Working Animals Featured at the Leading Conference on Global Water Issues.

This weeks blog comes from one of our Core Group Members, Sandra Zafra from World Horse Welfare about the vital contribution of working animals towards water resilience which was successfully highlighted at this year’s World Water Week.

Members of The Donkey Sanctuary (TDS) and World Horse Welfare (WHW) at World Water Week
From right to left: Katie Wonham (Working Animal Alliance Core Member and TDS), Amy Cripps (TDS), Sandra Zafra (Working Animal Alliance Core Member and WHW), Jessica Stark (WHW), Izzy Wild (WHW) and Ian Cawsey (TDS)

World Horse Welfare, together with The Donkey Sanctuary, joined together for a second year at World Water Week, the leading conference on global water issues. Each year the conference gathers participants from many backgrounds from around the world. It aims to develop solutions to the planet’s greatest water-related challenges, such as poverty, the climate crisis, and biodiversity loss. This year the conference gathered more than 5,400 participants, including Ministry representatives from around the globe, United Nations representatives, development NGOs and companies working on water sanitation and hygiene.  

Working equids are essential for the transport of water to remote or difficult-to-access areas in many regions. In addition, since usually women are in charge of water collection, these animals support women with their daily tasks by reducing the time spent in water transport, which can be used to do other tasks.

The Stand at World Water Week

Last year, and due to the Covid-19 outbreak, the conference was held online, and we had the opportunity to host two side events to highlight the role of working animals towards Sustainable Development Goal 6 (Access to Water). This year the Conference was held in person in Stockholm and we had an on-site stand where we featured pictures of working equids carrying water. In order to catch the eye of participants, we used the question ‘Are donkeys, horses and mules an invisible part of your water resilience work?’ to headline out stand to emphasise working animals play a key role in the water resilience, access and security.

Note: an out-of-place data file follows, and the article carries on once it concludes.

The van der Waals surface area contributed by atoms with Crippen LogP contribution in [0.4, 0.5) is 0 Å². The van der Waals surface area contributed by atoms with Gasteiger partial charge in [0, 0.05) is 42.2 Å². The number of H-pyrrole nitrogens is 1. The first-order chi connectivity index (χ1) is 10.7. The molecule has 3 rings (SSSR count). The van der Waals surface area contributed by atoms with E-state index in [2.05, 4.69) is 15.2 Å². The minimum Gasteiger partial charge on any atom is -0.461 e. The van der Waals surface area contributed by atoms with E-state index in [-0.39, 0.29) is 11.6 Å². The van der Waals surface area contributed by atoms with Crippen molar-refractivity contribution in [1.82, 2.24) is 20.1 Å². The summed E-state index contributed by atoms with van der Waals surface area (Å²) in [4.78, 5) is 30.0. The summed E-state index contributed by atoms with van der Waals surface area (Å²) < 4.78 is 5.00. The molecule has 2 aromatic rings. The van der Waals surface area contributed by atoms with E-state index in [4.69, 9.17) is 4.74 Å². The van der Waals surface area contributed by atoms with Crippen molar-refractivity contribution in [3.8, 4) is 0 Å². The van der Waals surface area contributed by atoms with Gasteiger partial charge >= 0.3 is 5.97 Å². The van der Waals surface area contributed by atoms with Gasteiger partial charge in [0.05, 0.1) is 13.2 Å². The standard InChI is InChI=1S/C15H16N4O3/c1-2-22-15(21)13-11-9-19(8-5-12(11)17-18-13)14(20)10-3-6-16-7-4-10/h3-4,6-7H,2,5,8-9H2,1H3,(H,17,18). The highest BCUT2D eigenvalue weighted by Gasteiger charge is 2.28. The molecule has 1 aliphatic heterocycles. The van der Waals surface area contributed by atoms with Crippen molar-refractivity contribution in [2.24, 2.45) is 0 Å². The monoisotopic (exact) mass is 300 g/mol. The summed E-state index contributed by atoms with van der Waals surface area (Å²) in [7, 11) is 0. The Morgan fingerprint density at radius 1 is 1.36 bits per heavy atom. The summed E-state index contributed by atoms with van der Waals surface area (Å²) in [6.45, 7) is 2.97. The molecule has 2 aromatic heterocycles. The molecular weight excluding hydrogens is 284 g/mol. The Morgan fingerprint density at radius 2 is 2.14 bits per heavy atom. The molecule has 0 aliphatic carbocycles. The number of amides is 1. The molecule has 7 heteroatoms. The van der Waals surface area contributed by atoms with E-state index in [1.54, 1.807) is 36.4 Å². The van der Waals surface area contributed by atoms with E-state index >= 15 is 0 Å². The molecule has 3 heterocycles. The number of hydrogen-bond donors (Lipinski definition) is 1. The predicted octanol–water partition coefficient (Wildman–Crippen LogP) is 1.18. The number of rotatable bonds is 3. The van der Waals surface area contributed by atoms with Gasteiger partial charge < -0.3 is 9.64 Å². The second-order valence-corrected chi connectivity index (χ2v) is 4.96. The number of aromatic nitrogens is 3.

Whilst not always well known, working animals and the role they play was well received in this water forum. Most of the participants that came by the stand were surprised when they first saw the images of working donkeys carrying water. However, with our pitch we illustrated the link not only between those animals and water in many regions in the world, but also with participants own jobs and lives, and how crucial these animals are for the families and communities that rely on them.  

It was a great opportunity to join this conference in person and spread our message to so many relevant people these animals exist, but also are a relevant actor in water issues and they can be, indeed, part of the solution. In addition, we featured the work of the Alliance in building partnerships and relations between stakeholders in order to highlight the achievements of common objectives, and as a result expanded the number of members in the Alliance!

Have you ever asked yourself what is the role of working animals towards water access and water resilience? How do working animals and water play a role in your work?
Let us know in the comments below your thoughts on this matter and keep check back here as we continue the conversation.  

References and further information:  

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